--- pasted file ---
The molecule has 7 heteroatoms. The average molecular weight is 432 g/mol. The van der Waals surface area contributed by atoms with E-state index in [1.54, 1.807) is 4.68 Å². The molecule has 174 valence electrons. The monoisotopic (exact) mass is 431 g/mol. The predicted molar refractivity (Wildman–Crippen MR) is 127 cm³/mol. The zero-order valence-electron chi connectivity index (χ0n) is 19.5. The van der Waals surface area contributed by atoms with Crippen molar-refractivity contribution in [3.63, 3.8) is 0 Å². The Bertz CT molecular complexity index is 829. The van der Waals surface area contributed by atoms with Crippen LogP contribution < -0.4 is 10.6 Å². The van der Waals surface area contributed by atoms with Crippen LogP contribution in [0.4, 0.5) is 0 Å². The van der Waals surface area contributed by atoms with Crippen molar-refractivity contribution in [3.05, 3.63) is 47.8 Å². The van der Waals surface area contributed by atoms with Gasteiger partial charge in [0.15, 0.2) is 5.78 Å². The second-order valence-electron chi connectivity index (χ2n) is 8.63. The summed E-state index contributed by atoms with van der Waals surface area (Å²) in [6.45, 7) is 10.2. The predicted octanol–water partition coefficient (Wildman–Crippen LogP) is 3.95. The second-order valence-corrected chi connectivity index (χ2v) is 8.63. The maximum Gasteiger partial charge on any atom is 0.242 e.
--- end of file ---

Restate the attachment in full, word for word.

The molecule has 7 heteroatoms. The average molecular weight is 432 g/mol. The van der Waals surface area contributed by atoms with E-state index in [1.54, 1.807) is 4.68 Å². The molecule has 174 valence electrons. The monoisotopic (exact) mass is 431 g/mol. The predicted molar refractivity (Wildman–Crippen MR) is 127 cm³/mol. The zero-order valence-electron chi connectivity index (χ0n) is 19.5. The van der Waals surface area contributed by atoms with Crippen molar-refractivity contribution in [3.63, 3.8) is 0 Å². The Bertz CT molecular complexity index is 829. The van der Waals surface area contributed by atoms with Crippen LogP contribution < -0.4 is 10.6 Å². The van der Waals surface area contributed by atoms with Crippen LogP contribution in [0.4, 0.5) is 0 Å². The van der Waals surface area contributed by atoms with Crippen molar-refractivity contribution in [3.05, 3.63) is 47.8 Å². The van der Waals surface area contributed by atoms with Gasteiger partial charge in [0.15, 0.2) is 5.78 Å². The second-order valence-electron chi connectivity index (χ2n) is 8.63. The summed E-state index contributed by atoms with van der Waals surface area (Å²) in [6.45, 7) is 10.2. The predicted octanol–water partition coefficient (Wildman–Crippen LogP) is 3.95. The second-order valence-corrected chi connectivity index (χ2v) is 8.63. The maximum Gasteiger partial charge on any atom is 0.242 e.